“One gets over the loss of a possession, no matter how valuable it once seemed.”
It was very sad to hear of the death of author Donald Westlake in December 2008. His death signaled an end to a wonderful writing career, and so I was pleasantly surprised to receive The Cutie from the Hard Case Crime Book Club. Published in 1960, the novel was originally titled The Mercenaries.
The Cutie arrived on Saturday. I started reading it almost the minute it was out of the box, and by Sunday, well I turned the last page with a satisfied sigh.
The novel’s protagonist, Clay works for notorious New York gangster, Ed Ganolese, and a strong bond of trust exists between the two men. One night as Clay is settling in with his luscious dancer girlfriend, Ella, the doorbell rings. On his doorstep is Billy-Billy Cantrell, a pathetic heroin addict who’s been framed for a stabbing. The dead girl is Mavis St Paul, a gold digger with a long list of lovers in her past, and her latest sugar daddy is the politically powerful Ernest Tesselman. It’s Clay’s job to get to the bottom of the murder, and within a few pages he’s up to his neck in intrigue.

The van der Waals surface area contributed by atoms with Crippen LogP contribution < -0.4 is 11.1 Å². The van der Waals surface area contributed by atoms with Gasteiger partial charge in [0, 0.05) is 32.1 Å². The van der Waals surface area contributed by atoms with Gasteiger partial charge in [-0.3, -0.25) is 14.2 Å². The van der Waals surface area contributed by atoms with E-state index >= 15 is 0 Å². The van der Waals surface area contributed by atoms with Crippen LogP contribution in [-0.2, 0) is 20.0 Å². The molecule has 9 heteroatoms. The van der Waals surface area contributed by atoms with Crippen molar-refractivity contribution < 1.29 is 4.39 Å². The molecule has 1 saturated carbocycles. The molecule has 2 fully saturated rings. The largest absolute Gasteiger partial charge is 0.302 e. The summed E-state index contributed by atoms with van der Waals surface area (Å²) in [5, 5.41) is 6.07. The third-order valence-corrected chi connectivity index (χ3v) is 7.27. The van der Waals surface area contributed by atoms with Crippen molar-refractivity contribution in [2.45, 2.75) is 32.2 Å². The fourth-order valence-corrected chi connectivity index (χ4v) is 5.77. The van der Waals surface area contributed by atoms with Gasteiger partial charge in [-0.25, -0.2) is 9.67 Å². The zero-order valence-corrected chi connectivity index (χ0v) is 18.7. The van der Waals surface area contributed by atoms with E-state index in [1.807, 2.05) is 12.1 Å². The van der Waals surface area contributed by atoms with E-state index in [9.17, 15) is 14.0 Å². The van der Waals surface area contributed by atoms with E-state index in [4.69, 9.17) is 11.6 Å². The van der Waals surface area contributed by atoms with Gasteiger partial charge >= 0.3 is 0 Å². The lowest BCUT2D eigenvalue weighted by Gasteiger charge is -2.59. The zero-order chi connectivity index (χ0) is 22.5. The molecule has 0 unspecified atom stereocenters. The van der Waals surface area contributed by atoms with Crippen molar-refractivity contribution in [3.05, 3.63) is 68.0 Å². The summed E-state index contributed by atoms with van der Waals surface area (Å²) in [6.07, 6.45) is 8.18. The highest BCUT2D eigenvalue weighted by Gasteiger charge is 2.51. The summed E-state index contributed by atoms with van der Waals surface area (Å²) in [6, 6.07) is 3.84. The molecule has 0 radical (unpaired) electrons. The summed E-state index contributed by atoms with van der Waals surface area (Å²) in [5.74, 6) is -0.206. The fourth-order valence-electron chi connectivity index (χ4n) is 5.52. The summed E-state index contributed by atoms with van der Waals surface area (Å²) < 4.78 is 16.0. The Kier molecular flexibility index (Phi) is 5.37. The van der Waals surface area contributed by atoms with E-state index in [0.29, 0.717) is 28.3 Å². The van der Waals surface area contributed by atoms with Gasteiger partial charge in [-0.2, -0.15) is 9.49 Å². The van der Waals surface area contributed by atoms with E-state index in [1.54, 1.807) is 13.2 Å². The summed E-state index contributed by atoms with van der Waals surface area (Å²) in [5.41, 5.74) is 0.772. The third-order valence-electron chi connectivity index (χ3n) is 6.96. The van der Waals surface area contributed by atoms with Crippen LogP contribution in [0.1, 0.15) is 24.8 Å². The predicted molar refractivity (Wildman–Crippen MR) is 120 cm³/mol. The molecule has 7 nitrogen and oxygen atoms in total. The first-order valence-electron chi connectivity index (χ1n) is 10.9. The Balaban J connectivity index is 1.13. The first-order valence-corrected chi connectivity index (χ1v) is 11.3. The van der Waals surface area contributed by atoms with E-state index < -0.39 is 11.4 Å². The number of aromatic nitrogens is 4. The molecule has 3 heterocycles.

Hard Case Crime delivers once again with The Cutie. The action begins on page one and doesn’t let up for a moment. There are slivers of humour here in this classic Westlake novel, but the novel’s best feature is the protagonist. He’s not a thug–but he can become one, and a great deal of his moral fibre remains undefined throughout the story; this is something that troubles his girlfriend Ella as she begins to wonder just what he is truly capable of. Clay seems easy-going and affable, never losing his cool. It’s not so much that he’s a nice man; it’s more than he’s basically unemotional and has a veneer of affability. And underneath that veneer is a man who’s capable of some dirty deeds.
The novel contains some marvelous descriptive passages of the different homes Clay passes through: Tesselman’s creepy mansion and its owner’s obsession with cannibal fish, and lawyer Clancy Marshall’s home with all the trappings of upper-middle class affluence. As Clay tries to find the killer, he observes the relationships other men have with their clueless wives, and he begins to question the viability of his relationship with Ella. Ultimately the novel isn’t just about solving the crime; it’s also about Clay coming to a realization about his own life.
Anyway, if you are a Westlake or Hard Case Crime fan, then you are in for a treat. This is pulp at its meaty best, and the novel’s timing makes it a wonderful goodbye gift from Mr. Westlake to his legion of fans.